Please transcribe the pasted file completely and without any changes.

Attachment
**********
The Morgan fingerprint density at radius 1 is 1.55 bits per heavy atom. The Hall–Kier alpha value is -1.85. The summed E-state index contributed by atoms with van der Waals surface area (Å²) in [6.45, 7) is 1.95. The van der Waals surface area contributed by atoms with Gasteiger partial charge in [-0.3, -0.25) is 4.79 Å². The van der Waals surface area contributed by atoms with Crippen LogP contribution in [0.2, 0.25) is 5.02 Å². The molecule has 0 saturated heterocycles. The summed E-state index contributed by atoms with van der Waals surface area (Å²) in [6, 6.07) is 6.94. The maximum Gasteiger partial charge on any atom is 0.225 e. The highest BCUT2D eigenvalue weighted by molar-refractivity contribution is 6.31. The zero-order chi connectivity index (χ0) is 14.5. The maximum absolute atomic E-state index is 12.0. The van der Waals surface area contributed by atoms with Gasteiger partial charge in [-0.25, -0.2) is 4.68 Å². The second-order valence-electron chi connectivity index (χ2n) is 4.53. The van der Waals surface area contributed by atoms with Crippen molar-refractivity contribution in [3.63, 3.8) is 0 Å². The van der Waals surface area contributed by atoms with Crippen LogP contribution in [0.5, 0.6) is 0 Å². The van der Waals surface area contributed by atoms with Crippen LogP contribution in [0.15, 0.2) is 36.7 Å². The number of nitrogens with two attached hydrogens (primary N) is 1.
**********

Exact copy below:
The Morgan fingerprint density at radius 1 is 1.55 bits per heavy atom. The Hall–Kier alpha value is -1.85. The summed E-state index contributed by atoms with van der Waals surface area (Å²) in [6.45, 7) is 1.95. The van der Waals surface area contributed by atoms with Gasteiger partial charge in [-0.3, -0.25) is 4.79 Å². The van der Waals surface area contributed by atoms with Crippen LogP contribution in [0.2, 0.25) is 5.02 Å². The molecule has 0 saturated heterocycles. The summed E-state index contributed by atoms with van der Waals surface area (Å²) in [6, 6.07) is 6.94. The maximum Gasteiger partial charge on any atom is 0.225 e. The highest BCUT2D eigenvalue weighted by molar-refractivity contribution is 6.31. The zero-order chi connectivity index (χ0) is 14.5. The maximum absolute atomic E-state index is 12.0. The van der Waals surface area contributed by atoms with Gasteiger partial charge in [-0.25, -0.2) is 4.68 Å². The second-order valence-electron chi connectivity index (χ2n) is 4.53. The van der Waals surface area contributed by atoms with Crippen molar-refractivity contribution in [3.63, 3.8) is 0 Å². The van der Waals surface area contributed by atoms with Crippen LogP contribution in [0.5, 0.6) is 0 Å². The van der Waals surface area contributed by atoms with Crippen LogP contribution in [0.15, 0.2) is 36.7 Å². The number of nitrogens with two attached hydrogens (primary N) is 1.